Go­ing back to the ex­pul­sions that trig­gered the con­ver­sa­tion, a re­spon­dent sug­gests the so­lu­tion will be more in­for­ma­tion.

The best way for­ward is for the gov­ern­ment to spell out ex­act­ly what the ev­i­dence against these in­di­vid­u­als was. If it is con­vinc­ing to sci­en­tists that their in­ten­tions re­al­ly were to hurt Amer­i­can sci­ence and ben­e­fit Chi­nese, the ac­tions will be ac­cept­ed and will serve as a warn­ing to oth­ers per­haps con­sid­er­ing sim­i­lar ad­ven­tures. On the oth­er hand, if the ev­i­dence is weak or they mis­in­ter­pret­ed the in­tent of the ac­tions of these peo­ple, then wide­spread pan­ic will en­sue, with or with­out a “blue rib­bon pan­el”.

So­cial im­age: Shut­ter­stock

2023 Spot­light on the Fu­ture of Drug De­vel­op­ment for Small and Mid-Sized Biotechs

In the context of today’s global economic environment, there is an increasing need to work smarter, faster and leaner across all facets of the life sciences industry.  This is particularly true for small and mid-sized biotech companies, many of which are facing declining valuations and competing for increasingly limited funding to propel their science forward.  It is important to recognize that within this framework, many of these smaller companies already find themselves resource-challenged to design and manage clinical studies themselves because they don’t have large teams or in-house experts in navigating the various aspects of the drug development journey. This can be particularly challenging for the most complex and difficult to treat diseases where no previous pathway exists and patients are urgently awaiting breakthroughs.

Rami Elghandour, Arcellx CEO

Up­dat­ed: Gilead, Ar­cel­lx team up on an­ti-BC­MA CAR-T as biotech touts a 100% re­sponse rate at #ASH22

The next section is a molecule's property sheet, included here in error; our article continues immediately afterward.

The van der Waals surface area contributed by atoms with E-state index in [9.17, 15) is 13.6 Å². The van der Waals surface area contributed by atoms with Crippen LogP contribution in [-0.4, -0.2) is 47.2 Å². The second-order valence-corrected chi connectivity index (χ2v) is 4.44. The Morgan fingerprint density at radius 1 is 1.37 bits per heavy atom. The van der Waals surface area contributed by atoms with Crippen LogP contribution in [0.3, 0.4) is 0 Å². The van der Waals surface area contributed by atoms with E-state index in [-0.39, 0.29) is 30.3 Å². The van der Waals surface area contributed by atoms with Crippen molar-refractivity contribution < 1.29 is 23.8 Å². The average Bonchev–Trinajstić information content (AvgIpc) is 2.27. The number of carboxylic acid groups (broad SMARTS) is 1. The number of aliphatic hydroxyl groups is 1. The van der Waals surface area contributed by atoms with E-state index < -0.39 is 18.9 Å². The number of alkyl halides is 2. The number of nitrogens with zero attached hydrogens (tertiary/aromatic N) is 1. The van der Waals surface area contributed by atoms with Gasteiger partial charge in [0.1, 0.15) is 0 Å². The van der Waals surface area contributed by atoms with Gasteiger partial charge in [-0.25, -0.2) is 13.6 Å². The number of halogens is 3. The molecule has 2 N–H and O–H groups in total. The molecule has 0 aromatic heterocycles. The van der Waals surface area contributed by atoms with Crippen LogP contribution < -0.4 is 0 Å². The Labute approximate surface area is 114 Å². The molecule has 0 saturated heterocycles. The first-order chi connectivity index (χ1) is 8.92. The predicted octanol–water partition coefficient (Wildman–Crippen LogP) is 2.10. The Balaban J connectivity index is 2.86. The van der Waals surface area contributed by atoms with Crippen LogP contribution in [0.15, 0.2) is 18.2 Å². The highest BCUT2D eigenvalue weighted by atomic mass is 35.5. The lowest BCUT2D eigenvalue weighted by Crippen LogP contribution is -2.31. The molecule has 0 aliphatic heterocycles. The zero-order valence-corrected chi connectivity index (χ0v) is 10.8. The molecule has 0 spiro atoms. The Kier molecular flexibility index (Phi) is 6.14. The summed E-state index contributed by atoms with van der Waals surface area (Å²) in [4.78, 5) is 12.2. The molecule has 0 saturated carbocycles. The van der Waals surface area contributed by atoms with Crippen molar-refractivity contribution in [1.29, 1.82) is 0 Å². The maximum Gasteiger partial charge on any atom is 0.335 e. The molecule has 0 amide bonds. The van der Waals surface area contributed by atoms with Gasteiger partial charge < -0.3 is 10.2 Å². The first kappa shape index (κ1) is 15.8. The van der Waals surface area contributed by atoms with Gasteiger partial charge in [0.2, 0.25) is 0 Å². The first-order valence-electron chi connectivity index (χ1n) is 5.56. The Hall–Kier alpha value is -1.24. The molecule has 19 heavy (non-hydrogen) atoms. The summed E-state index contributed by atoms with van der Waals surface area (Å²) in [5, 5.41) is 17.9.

Gilead and Kite are plunking down big cash to get into the anti-BCMA CAR-T game.

The pair will shell out $225 million in cash upfront and $100 million in equity to Arcellx, Kite announced Friday morning, to develop the biotech’s lead CAR-T program together. Kite will handle commercialization and co-development with Arcellx, and profits in the US will be split 50-50.

Concurrent with the deal, Arcellx revealed its latest cut of data for the program known as CART-ddBCMA, ahead of a full presentation at this weekend’s ASH conference — a 100% response rate among patients getting the therapy. Investors jumped at the dual announcements, sending Arcellx shares $ACLX up more than 25% in Friday’s morning session.

Endpoints News

Keep reading Endpoints with a free subscription

Unlock this story instantly and join 154,300+ biopharma pros reading Endpoints daily — and it's free.

WIB22: Am­ber Salz­man had few op­tions when her son was di­ag­nosed with a rare ge­net­ic dis­ease. So she cre­at­ed a bet­ter one

This profile is part of Endpoints News’ 2022 special report about Women in Biopharma R&D. You can read the full report here.

Amber Salzman’s life changed on a cold, damp day in Paris over tiny plastic cups of lukewarm tea.

She was meeting with Patrick Aubourg, a French neurologist studying adrenoleukodystrophy, or ALD, a rare genetic condition that causes rapid neurological decline in young boys. It’s a sinister disease that often leads to disability or death within just a few years. Salzman’s nephew was diagnosed at just 6 or 7 years old, and died at the age of 12.

Endpoints News

Keep reading Endpoints with a free subscription

Unlock this story instantly and join 154,300+ biopharma pros reading Endpoints daily — and it's free.

Dipal Doshi, Entrada Therapeutics CEO

Ver­tex just found the next big ‘trans­for­ma­tive’ thing for the pipeline — at a biotech just down the street

Back in the summer of 2019, when I was covering Vertex’s executive chairman Jeff Leiden’s plans for the pipeline, I picked up on a distinct focus on myotonic dystrophy Type I, or DM1 — one of what Leiden called “two diseases (with DMD) we’re interested in and we continue to look for those assets.”